Sharing Our Writing: Inspiration or Intimidation?

I’ve posted a bit about our environmental essay project (with the companion media component), noting how I have assigned myself the same project as they are doing it, too. The idea is to make my own writing more visible for them, so I am constantly sharing out how things are going and using the comment feature in Word to share my reflections with the students. My aim is also to have them assess me with the rubric I will be using to assess them. How interesting will that be, eh?

The other day, I finally finished my essay on Fuel Cell Technology. I shared it with my students yesterday, stopping many times as I read it out loud to talk “outside the paper” about approaches such as “loaded words,” use of background information and plagiarism, how to form an argument, and summarizing thoughts with some final points.

I am hoping it helps them as writers, although I had to remind them that I have been writing for years — sometimes, professionally — and my essay is merely an example, and not necessarily the model. No, that’s not right. I guess I am worried that my essay might intimidate, rather than inspire, my young writers.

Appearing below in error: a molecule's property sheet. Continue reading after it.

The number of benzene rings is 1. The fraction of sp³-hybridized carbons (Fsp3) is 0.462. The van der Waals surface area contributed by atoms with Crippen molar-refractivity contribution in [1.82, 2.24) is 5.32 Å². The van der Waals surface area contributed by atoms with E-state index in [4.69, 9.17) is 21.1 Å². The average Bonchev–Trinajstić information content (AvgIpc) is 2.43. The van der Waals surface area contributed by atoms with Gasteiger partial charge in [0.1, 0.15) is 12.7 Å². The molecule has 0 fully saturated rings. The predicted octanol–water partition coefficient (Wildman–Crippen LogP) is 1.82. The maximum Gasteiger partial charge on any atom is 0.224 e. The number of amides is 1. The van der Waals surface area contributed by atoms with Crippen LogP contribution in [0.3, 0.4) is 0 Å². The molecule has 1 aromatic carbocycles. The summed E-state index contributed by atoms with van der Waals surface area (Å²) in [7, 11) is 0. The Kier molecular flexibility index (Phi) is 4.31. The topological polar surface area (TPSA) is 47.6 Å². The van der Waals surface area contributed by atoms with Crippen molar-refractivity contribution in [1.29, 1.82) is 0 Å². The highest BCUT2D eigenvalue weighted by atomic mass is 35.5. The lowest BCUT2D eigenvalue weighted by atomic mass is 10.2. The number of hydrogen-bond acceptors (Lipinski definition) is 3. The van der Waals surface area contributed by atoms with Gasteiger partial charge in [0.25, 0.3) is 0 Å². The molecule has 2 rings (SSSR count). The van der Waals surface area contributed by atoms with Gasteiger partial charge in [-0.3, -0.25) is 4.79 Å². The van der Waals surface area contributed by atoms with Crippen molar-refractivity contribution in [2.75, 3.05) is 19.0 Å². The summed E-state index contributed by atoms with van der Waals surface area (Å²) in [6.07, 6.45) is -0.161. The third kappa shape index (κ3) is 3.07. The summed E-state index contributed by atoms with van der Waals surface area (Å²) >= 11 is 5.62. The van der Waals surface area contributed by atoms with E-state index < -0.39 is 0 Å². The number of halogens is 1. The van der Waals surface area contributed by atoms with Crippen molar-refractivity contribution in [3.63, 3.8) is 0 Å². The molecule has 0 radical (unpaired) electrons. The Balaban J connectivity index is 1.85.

I purposely did not “dumb it to down” for the classroom of sixth graders. I wrote as I would write about a topic, as a writer. But I know some of my kids were thinking, “I can’t write like that,” so I placed extra emphasis on them writing to the best of their abilities, and my belief if them as writers with something to say. Still, I have this nagging feeling that I set a bar some of them (not all, certainly) will have trouble reaching. I only got this feeling after I had shared, though.

I’m curious to know what you think about sharing our own writing with our students? Can it intimidate them? Inspire them? Do we “change” our writing to reflect where they are at, as writers? Or do we write as writers, and show them our skills? Please chime in. I need a little help thinking this through.